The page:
Kepel has for many years been a proponent of the view that the religious ideas and beliefs of Islamists are to be taken seriously, even if they are intellectually nugatory from the rational point of view, as a factor—perhaps the most important factor—in the creation of the present conjunction. We in the West, having undergone a long and unidirectional process of secularization, now find it difficult to believe that anyone, apart from a few very odd people, could take religious millenarianism or utopianism seriously. Just as people at one time could not believe that Hitler meant what he said, so we cannot believe that the words of Yahya Sinwar, the leader of Hamas in Gaza, are other than mere rhetoric.

According to Kepel, among the deceived was the Israeli prime minister, Mr. Netanyahu. He thought that Sinwar was essentially a windbag and his threats rhetorical. Therefore, he thought it safe to station most of the Israeli army in the north of the country, to protect the settlements on the West Bank. This was important to him because his whole government relied on the support of those small political parties that were most in favor of such settlements; and this in turn enabled, or emboldened, Hamas to attack Israel and commit its atrocities on Oct. 7 of last year. An additional consideration for Netanyahu was that, if he lost power, he would face certain legal difficulties that might end in his imprisonment. Politicians don’t just think of their countries, they think of themselves, though they are apt to conflate the two.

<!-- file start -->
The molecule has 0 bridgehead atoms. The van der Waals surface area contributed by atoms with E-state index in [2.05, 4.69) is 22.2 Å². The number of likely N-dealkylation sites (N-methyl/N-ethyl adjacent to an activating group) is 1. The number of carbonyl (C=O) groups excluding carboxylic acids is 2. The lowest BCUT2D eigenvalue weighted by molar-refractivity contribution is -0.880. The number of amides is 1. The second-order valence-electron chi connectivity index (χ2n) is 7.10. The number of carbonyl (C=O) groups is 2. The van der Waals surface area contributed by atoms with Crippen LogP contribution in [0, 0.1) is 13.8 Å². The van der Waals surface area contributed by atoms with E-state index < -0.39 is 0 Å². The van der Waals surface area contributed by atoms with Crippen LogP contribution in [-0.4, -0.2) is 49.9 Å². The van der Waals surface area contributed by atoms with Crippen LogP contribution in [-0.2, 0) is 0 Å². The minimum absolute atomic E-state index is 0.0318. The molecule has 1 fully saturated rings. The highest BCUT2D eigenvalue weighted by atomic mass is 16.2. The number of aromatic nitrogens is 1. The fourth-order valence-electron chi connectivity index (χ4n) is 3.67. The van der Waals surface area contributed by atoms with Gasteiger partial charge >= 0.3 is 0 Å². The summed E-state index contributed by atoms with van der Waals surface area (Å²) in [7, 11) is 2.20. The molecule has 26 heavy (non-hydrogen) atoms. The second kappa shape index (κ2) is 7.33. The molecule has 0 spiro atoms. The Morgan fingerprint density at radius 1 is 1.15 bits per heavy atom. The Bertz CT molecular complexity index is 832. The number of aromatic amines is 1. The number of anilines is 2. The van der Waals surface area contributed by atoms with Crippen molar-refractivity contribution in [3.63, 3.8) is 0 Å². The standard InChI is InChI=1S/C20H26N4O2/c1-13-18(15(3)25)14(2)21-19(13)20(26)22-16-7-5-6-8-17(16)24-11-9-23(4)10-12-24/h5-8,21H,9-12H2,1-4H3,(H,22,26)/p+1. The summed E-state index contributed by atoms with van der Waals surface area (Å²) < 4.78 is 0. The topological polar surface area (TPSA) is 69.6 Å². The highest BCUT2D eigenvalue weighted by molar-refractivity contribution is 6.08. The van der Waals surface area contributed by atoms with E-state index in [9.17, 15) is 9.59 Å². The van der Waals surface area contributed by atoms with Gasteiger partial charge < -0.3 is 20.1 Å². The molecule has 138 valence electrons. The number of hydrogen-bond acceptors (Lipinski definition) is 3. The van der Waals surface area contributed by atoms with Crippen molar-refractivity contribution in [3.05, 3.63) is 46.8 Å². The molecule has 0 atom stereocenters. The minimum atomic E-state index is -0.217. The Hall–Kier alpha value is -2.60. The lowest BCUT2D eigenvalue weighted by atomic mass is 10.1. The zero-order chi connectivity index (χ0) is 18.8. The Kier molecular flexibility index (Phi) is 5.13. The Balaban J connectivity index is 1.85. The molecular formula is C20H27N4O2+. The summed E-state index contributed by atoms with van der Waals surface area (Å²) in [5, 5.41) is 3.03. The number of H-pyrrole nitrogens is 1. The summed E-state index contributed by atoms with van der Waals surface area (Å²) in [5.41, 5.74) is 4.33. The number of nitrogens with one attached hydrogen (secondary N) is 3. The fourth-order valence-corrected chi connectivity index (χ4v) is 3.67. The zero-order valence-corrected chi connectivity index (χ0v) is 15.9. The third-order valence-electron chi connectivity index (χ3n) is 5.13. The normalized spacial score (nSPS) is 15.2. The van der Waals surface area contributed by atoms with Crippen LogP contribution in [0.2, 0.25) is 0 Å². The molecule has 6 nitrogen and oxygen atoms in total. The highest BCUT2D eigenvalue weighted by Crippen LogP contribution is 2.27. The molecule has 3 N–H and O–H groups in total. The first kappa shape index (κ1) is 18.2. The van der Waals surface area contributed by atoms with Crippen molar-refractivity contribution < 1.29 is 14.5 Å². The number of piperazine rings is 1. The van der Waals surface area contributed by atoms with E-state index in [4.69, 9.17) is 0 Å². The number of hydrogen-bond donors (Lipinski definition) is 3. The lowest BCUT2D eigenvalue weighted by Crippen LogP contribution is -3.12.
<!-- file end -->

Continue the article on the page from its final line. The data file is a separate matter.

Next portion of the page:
Kepel’s book stimulated me to think of the problem of proportional representation. The two-party system, in which political competition is reduced to that between two parties in which winner takes all, and which cannot possibly represent all shades of opinion on all important subjects, means that large numbers of people may feel unrepresented, or indeed totally ignored; but in a system of proportional representation, in which many more opinions enter the fray, the tail may end up wagging the dog, and a small minority of near-lunatics may become disproportionately influential. This is because its support is necessary for the survival of a coalition government, led usually by someone who is avid for power, or at least office, and would rather have the support of the near-lunatics than lose all possibility of power. Politicians, at any rate successful ones, do not go into politics to play eternal second fiddle. Mr. Netanyahu is said now to enjoy the support of only about 15 percent of his countrymen, but it is in the nature of a constitutional order, and perhaps an inevitable weakness of it, that a country may be legitimately led by a leader who is disliked or even hated and despised. The problem is that the alternative to this, constant palace revolution or constant referenda, is probably worse. I can see no perfect solution to these dilemmas.

But now it is time for a real decision, one that I can (within limits) deeply affect: What am I going to have for lunch?

Theodore Dalrymple’s latest book is Ramses: A Memoir, published by New English Review.